Who can be an organ donor?
Anyone 18 years or over may be an organ donor. Minors who are at least 16 years old may add a donor designation if a parent or guardian consents in writing. Advanced age or a history of illness do not mean you can't be a donor. Decisions about the suitability of donated organs are made at the time of death. The donation of the body for medical education is also possible.
What are the rights of the next of kin?
A donor designation on a Maryland driver's license or identification card is sufficient legal authority for the removal of body organs and tissues upon the death of the donor. To ensure your wishes are carried out it's recommended you discuss your commitment to be a donor with your family. During a family discussion one can learn how each person feels about becoming a donor and assure that a relative's wishes are carried out, because the donation is usually discussed with one's next of kin.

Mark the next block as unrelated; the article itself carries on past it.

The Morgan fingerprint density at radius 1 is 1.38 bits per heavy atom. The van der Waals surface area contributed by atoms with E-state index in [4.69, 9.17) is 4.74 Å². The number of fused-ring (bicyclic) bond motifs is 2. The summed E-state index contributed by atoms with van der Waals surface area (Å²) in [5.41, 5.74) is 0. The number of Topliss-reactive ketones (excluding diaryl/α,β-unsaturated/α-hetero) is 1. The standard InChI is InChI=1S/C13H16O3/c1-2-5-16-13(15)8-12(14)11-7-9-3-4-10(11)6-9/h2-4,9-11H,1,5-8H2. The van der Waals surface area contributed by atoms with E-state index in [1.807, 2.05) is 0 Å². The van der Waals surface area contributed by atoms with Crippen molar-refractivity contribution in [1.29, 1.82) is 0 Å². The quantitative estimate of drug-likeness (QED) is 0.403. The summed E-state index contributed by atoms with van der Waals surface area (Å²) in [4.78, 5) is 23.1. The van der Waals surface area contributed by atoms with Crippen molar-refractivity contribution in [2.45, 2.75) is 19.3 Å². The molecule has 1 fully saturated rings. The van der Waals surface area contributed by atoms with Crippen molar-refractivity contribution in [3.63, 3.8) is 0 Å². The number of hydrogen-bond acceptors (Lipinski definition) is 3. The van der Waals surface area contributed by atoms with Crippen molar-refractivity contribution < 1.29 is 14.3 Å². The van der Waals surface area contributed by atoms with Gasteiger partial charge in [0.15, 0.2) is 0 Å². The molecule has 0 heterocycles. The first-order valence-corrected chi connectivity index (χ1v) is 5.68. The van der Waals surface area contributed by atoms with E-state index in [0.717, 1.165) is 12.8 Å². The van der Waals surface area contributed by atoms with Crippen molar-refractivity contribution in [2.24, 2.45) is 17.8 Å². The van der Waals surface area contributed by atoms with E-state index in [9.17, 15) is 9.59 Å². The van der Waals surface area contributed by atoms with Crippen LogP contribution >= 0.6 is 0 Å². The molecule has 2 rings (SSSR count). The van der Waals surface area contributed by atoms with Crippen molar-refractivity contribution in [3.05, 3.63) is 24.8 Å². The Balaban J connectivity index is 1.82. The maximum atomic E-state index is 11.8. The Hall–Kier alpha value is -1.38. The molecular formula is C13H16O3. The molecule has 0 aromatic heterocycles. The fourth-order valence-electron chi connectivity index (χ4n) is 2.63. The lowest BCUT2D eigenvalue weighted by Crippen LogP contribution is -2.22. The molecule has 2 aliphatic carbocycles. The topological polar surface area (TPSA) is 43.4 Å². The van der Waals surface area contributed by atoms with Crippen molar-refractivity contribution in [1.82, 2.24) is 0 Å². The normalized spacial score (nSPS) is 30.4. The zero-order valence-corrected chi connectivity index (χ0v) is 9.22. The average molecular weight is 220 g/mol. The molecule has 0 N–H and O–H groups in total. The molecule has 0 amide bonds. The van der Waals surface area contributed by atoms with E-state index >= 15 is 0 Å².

Will my family have to pay additional fees if I am a donor?
The family of a donor does not receive nor pay any fees. It's illegal to buy or sell human organs or tissues. The family is responsible for the burial costs, but does not pay any hospital or physician fees associated with organ and tissue removal.
Could there be any conflict between saving your life and using your organs/tissues for transplantation?
Absolutely not! Donation is considered only after all efforts to save your life have been exhausted. Donation never occurs until death is certified.